Tag Archives: wind forces

Formula for Calculating Wall Girts

An Excel Formula for Calculating Wall Girts, Post Size and Hole Depth
John Minor and I have been friends for nearly 30 years – since his then father-in-law (and my business partner at the time) convinced me John could sell post frame buildings. Well Rod was correct, John could sell buildings – not only for me (twice), but also for some of the better known names in the post frame industry – Morton, Stockade, Cleary and FBi just to name a few.
John is also a cutting edge innovator and has gone from selling post frame buildings, to manufacturing and providing components to the post frame industry. Current he owns and operates Central Perma-column (https://www.heartlandpermacolumn.com/). John is smarter than the average bear and he has the thirst for knowledge which few non-RDPs (Registered Design Professionals – architects or engineers) in the post frame industry do.
December 13, I received this text message on my phone: “I need your help with something”. Although I did not recognize the number it came from, it turned out to be John.
The conversation went on like this – John, “No worries. I’m trying to find an Excel formula for calculating wall girts, post size and hole depth.”
Me, “You would have to write one and they will be very complex due to the tremendous number of variables involved. I’ve thought about having a Wall Girt calculator on our website for Building Officials to use and the reality is, it is a huge undertaking. For it alone, requires all of the building dimensions including roof slope, is building enclosed or partially enclosed? Which means one has to know if doors are wind rated, and where they are placed. Also makes a difference as to where girts are located on building as wind forces are greater at corners. If girts are barn style on outside of columns, do they span a single bay or multiple bays? Then one has to account for lumber species differences as well as visual vs. machine grading.

Best bet would be to layout all of the parameters and put it out for bid on Upwork. Should specify which versions of Code and NDS you want to cover as well as it must conform to the NFBA design manual. For columns, you are now talking 25-35 pages of calcs.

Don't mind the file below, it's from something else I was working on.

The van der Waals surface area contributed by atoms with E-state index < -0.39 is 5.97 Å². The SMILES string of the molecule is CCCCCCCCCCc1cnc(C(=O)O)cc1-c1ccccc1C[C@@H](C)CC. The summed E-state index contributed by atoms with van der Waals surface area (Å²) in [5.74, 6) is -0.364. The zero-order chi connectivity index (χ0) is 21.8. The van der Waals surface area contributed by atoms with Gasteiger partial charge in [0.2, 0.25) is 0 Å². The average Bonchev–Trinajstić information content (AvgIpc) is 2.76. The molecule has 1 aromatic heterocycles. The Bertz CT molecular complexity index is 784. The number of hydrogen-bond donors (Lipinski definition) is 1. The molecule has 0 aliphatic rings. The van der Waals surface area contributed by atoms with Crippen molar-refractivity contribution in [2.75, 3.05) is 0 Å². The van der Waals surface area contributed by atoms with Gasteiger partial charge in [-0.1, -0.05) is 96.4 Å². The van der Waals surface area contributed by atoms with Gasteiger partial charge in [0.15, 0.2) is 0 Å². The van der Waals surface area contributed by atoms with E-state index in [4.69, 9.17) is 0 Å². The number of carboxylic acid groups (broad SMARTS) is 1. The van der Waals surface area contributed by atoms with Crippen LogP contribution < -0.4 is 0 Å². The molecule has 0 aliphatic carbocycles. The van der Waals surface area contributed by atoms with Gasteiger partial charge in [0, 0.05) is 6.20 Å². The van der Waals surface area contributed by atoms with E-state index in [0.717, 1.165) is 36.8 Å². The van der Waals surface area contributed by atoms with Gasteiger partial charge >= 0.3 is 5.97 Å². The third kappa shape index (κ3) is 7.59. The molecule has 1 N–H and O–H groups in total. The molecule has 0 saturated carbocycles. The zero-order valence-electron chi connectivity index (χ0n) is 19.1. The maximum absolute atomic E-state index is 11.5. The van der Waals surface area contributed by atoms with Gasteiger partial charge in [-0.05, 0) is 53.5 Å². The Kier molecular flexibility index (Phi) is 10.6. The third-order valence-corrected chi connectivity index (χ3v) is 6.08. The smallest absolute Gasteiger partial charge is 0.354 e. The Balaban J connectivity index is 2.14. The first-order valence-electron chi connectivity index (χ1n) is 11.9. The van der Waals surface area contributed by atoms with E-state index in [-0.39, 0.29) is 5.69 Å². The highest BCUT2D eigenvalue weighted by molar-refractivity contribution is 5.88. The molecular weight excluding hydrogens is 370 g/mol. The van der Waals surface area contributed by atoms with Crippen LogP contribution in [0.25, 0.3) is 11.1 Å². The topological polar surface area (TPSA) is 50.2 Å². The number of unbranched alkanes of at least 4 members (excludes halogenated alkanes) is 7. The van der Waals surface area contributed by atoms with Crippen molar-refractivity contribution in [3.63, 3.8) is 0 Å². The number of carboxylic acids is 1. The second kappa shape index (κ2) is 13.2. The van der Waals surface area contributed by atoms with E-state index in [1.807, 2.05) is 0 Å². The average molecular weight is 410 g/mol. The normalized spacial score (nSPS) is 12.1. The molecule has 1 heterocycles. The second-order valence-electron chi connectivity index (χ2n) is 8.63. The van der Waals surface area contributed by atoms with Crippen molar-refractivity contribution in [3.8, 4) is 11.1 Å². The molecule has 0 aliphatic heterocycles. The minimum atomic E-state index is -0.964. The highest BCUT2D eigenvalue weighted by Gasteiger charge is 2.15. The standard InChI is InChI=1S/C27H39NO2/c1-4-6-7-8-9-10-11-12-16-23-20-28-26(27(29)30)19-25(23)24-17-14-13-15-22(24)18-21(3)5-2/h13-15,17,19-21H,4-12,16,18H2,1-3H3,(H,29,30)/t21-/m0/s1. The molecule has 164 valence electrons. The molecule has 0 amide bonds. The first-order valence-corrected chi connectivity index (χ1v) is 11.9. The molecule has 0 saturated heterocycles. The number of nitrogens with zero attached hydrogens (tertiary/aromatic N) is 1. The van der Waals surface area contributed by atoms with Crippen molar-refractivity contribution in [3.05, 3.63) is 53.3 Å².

Fun, eh?”
John, “Damn!”
Those “simple” pole barns one drives by every day are in reality highly complex engineered structures (when properly designed). A full set of calculations for a small two car garage can generate nearly 200 pages of single spaced calculations to prove the adequacy of all structural members and connections, from the footings to the last fastener.
Don’t leave your new post frame building to chance – insist upon having only a building which has been designed specifically for you by a Registered Design Professional, on your site, with your dimensions and your doors!

Shear Walls

Shear walls are designed to resist lateral forces, such as wind or seismic, and transfer these forces to the component below them, which might be other shear walls, floors, foundation walls,  slabs, footings or embedded columns. Shear walls prevent the roof or upper floors from swaying or moving off their supports as well. Buildings with stiff shear walls suffer less damage under extreme conditions, like in the event of an earthquake.

Shear walls resist shear lateral and uplift forces. These forces are caused by elements like wind, earthquakes and settlement, as well as the weight of the structure and its contents. These combine to create a twisting force which can tear, or shear, a building apart. Including a shear wall, in design, ensures the building will not be affected. Each wall must be supported perpendicularly, either with walls under or perpendicular to them, to ensure stability under forces from all sides. The shear force is transferred over the wall adjoining it, but no further. Uplift forces lift one end of a wall and push the other end down. This can result in a building toppling over. Uplift forces tend to be greater on tall narrow walls and lesser on longer walls.

Shear walls are located on each level of a structure, including any crawlspaces. They’re placed along exterior walls of the building to ensure an effective box structure is created. When a building’s exterior walls cannot provide enough strength, or when the minimum height-to-width ratio for the building is exceeded, shear walls are added to the interior as well. Shear walls function best when they are located so they align with foundation walls or footings vertically.

Shear walls may be made of several materials, although in any given structure these materials are not typically combined. Stucco, when properly installed and reinforced with wire mesh, resists small lateral loads. Lath and plaster construction is also used, although it is not common in new building projects. Plywood was once the material most used for constructing wood shear walls because thickness, grade and nail type and spacing could be combined in a variety of ways to achieve different strengths. With the creation of oriented strand board (OSB), it isn’t used as often. OSB allows the manufacturer to produce the boards in the thickness, proportion and type of wood fiber needed in specific jobs or applications. Steel is used when the forces on the structure are more than any other material can handle.

How do you know if your new building will need shear walls or not?  Unless you are going to hire a registered design professional (engineer), you will not know. To make a determination, calculations need to be done.  It’s not a matter of “eye-balling” it, using height as an indication, or even using “your best judgment”.  I always advise for any building, from “essential facilities” such as fire stations, to commercial and even fully “ag use” buildings – to have an engineer design and seal your building plans.  The lives you save, may be those you love.